Discuss deficiencies with management promptly and candidly. While about 14% of section 404 filers have reported material weaknesses, virtually all filers have had significant deficiencies reported to the audit committee by the external auditor. When an auditor finds a significant deficiency or material weakness, it can result in a stressful conversation with management—especially when long-standing clients have had clean opinions on previous financial statement audits (see “ What We’re Up Against, ” below).

  What We’re Up Against
Here is a little exchange that took place with one of our clients recently:

Auditor : Jim, we are doing a walk-through of your accounts-payable system and we see that you paid a $7,500 invoice with two checks issued on the same day, one for $4,500 and one for $3,000. Can you explain to us why this occurred?

CFO : Yes, of course. We have a strict rule that all checks over $5,000 have to be signed by at least two authorized signers and we had to get the check out that day. Only one signer was around, so we just cut two checks.

Auditor : But, Jim, issuing two checks in this manner defeats the purpose of having two signers as a control procedure. Wouldn’t you agree?

CFO : I see your point. Well, I’ll just have to make sure that the CEO pre-signs some checks and leaves them for me so I won’t have that problem in the future.

Author : Needless to say, we corrected his misperception.

An auditor who finds a significant deficiency or material weakness should

Bring the problem to the attention of management and the audit committee immediately.
Discuss the implications openly and candidly.
Offer suggestions for remediation.

Keep current with new developments. Last year at this time there was little formal guidance on how to perform an internal control audit available to CPA firms. Today guidance is available from the AICPA, the SEC, the PCAOB and the Web sites of the Big 4 and other national firms.

Use the work of others. For the many smaller public companies that don’t have full-time internal audit staff, outsource CFO or internal audit personnel may be an effective alternative for internal control documentation or testing. Find the best service providers in these areas so you can offer clients alternative help if they need it.

Technically the section 404 audit and the financial statement audits are integrated. So far, however, external auditors have not been able to use section 404 internal control testing in fiscal yearend financial statement audits. This should not be a surprise, given that Auditing Standard no. 2 is relatively new and there was some uncertainty about how to apply it. Still, the PCAOB encourages integration and stressed this point in a Board Policy Statement on May 16, 2005

One simple example of how an external auditor can use internal control tests is to design testing of the accounts-receivable revenue cycle so interim customer accounts-receivable balances are verified via confirmations or another procedure. If weaknesses are noted in the system, the sample size for the yearend confirmations can be greatly reduced based on the internal controls.

Practical Tips
Urge clients to get going. A section 404 internal audit should begin 12 to 18 months before the company’s reporting deadline.

Use flowcharts. A well-designed flowchart highlights the key controls in a fraction of the time it takes to read a system narrative.

A good place to start is to design testing of the accounts-receivable revenue cycle, so interim customer accounts-receivable balances are verified via another procedure.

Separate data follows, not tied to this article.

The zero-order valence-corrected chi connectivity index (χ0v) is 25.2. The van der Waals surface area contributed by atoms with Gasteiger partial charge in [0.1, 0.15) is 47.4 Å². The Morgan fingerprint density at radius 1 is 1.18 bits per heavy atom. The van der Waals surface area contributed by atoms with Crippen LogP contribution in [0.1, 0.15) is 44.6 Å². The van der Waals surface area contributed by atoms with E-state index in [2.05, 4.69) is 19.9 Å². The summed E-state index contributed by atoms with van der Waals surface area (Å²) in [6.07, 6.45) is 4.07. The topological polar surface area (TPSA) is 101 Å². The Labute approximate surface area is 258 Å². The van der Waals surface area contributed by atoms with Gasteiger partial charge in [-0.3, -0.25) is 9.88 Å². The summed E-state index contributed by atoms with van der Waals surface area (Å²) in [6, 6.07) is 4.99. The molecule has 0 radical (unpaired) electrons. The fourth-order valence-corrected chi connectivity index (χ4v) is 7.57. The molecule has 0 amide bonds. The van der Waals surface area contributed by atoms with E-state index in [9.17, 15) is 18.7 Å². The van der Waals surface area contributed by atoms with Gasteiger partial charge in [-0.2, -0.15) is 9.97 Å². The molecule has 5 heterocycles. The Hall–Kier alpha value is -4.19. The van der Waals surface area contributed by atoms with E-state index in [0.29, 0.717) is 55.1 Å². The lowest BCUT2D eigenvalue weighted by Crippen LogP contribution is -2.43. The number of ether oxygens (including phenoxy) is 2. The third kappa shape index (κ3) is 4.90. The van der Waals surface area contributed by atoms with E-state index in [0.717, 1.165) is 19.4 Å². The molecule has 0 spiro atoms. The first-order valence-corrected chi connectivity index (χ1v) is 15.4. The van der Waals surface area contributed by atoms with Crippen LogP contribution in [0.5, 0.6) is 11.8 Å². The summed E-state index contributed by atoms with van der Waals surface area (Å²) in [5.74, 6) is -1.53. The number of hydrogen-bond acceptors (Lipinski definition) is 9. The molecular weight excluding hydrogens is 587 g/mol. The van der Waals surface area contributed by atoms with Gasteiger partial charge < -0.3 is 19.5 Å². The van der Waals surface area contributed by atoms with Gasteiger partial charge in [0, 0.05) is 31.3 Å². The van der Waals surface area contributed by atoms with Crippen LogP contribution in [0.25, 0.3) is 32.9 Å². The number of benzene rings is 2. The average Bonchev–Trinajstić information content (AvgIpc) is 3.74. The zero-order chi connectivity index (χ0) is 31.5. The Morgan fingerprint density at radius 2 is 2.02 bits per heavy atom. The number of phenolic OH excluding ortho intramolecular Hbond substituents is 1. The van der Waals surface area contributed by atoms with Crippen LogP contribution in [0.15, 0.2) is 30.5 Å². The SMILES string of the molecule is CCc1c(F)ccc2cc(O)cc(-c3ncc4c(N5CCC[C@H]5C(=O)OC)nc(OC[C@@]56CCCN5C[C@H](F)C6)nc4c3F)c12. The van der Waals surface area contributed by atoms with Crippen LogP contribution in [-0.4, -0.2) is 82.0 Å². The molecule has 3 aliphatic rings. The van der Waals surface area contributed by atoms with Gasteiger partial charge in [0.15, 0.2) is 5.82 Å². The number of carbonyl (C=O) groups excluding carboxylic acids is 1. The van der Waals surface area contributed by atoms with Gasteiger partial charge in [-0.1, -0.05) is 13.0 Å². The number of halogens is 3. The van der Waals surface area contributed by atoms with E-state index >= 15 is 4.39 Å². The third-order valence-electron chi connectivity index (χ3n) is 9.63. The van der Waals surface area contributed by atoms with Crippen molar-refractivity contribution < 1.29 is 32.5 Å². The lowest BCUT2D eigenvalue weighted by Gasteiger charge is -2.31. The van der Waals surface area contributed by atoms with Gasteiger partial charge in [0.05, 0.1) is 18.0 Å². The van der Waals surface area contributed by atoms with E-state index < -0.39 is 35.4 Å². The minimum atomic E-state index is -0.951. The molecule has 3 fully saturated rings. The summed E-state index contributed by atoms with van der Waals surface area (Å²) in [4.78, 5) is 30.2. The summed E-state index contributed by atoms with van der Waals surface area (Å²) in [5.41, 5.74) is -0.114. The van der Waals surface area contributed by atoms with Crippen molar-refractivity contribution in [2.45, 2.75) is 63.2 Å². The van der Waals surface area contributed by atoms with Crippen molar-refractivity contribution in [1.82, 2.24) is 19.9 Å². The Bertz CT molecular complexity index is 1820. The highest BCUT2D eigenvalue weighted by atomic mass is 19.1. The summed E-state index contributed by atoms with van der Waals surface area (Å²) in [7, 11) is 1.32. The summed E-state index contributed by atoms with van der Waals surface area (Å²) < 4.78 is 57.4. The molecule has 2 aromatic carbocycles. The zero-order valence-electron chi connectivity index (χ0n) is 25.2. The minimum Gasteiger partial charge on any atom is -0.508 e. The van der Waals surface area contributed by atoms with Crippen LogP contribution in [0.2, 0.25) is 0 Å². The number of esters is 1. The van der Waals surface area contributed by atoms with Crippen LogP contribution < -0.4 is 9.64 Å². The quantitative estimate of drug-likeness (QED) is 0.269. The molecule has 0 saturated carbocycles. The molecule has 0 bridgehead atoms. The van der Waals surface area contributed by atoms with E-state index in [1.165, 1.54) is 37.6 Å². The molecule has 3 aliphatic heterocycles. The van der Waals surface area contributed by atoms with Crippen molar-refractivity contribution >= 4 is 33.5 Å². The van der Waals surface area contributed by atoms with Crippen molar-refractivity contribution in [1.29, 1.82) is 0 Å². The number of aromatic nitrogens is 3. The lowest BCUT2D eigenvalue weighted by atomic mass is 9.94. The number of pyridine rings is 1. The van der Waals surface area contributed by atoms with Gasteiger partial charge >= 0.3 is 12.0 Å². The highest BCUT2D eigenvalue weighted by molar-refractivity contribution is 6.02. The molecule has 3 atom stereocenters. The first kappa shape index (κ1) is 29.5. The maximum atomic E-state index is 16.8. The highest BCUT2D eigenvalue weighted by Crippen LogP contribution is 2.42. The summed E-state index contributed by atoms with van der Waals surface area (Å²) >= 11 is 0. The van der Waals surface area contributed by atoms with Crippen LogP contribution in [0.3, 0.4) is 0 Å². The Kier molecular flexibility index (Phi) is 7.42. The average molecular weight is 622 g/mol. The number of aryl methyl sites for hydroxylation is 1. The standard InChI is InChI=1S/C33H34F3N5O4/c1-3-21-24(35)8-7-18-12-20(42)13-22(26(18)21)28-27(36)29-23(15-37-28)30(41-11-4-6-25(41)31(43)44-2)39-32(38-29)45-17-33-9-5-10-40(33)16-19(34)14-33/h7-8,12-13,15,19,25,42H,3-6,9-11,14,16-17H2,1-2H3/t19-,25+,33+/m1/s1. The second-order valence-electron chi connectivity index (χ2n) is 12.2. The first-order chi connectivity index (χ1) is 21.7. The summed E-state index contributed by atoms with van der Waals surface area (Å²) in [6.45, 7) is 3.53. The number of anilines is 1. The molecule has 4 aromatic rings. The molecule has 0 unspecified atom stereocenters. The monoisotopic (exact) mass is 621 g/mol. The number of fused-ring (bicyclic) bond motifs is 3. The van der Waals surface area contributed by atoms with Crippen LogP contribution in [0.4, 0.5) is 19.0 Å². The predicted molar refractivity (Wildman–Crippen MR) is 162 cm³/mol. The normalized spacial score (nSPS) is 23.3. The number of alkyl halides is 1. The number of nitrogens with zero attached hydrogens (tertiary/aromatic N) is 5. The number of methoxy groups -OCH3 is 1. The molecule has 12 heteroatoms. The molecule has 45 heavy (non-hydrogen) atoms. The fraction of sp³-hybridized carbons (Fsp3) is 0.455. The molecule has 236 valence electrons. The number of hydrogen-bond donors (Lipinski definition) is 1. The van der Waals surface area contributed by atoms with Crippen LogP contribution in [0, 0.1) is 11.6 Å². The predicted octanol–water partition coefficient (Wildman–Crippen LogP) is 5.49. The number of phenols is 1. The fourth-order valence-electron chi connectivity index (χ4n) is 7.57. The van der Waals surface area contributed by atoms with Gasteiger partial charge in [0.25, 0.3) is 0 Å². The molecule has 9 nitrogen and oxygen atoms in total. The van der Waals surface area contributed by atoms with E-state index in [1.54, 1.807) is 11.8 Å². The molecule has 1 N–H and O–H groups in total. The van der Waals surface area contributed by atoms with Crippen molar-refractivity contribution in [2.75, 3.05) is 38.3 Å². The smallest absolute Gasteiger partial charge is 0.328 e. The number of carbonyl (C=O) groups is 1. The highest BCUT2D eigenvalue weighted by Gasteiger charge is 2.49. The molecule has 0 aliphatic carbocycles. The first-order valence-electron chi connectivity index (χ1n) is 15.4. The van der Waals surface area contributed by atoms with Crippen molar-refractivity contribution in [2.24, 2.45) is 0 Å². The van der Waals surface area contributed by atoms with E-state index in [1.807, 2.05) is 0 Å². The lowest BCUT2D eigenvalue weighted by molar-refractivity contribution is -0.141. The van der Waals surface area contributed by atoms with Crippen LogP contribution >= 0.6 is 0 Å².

The amount of additional work needed to complete a section 404 audit generally will exceed your expectations. For small business clients, uncovering gaps in company controls “may well be grimly costly,” said the Wall Street Journal (August 15, 2005). In fact, audit fees for accelerated filers have increased by 40% to 80%. Plan accordingly and remember Murphy’s Law.

The Sarbanes-Oxley Act already has had a profound impact on the accounting profession and corporate America. Companies are now more conscious of how and why they do what they do, and in many cases they’ve improved or streamlined their processes. CPAs at all levels of practice need to consider the implications of section 404 for all types of clients. Nonpublic companies in regulated industries, or any companies that wish to do business with a public company, will benefit from a clearer business model. Focusing on internal control reporting in the future can help achieve the goal of improved bottom-line results.


Web sites


The Institute answers individual questions at the Sarbanes-Oxley Act hot line: 866-265-1977, and provides up-to-date compliance information for CPAs at Sarbanes-Oxley Act/PCAOB Implementation Central,

AICPA Annual Accounting and Auditing Update Workshop (2005 ed.) (# 736181JA).
Annual Update for Accountants and Auditors (2004–2005 ed.) (# 730024JA).
Auditing Update: A Review of Recent Activities (2005 ed.) (# 732771JA).
Internal Control Reporting: A Manager’s Guide to Surviving the Audit (# 732490JA).
Internal Control Reporting: A Practical Guide to the PCAOB Standard (# 181421JA).
SEC Reporting (text, # 736772GZJA; DVD/manual, # 186753GZJA; VHS/manual, # 186752GZJA).

Consideration of Internal Control in a Financial Statement Audit, an AICPA Audit and Accounting Guide (# 012451JA).

Consideration of Internal Control in a Financial Statement Audit: An Amendment to SAS No. 55—SAS 78 (# 060671JA).

Financial Reporting Fraud: A Practical Guide to Detection and Internal Control by Charles R. Lundelius Jr. (# 029879JA).

Guide to Financial Reporting and Analysis, John Wiley & Sons (# WI354252P0000DJA).

Web sites
AICPA Center for Public Company Audit Firms, .
CPA Marketing Tool Kit, .
PCPS Firm Practice Center, .

For more information or to place an order, go to or call the AICPA at 888-777-7077.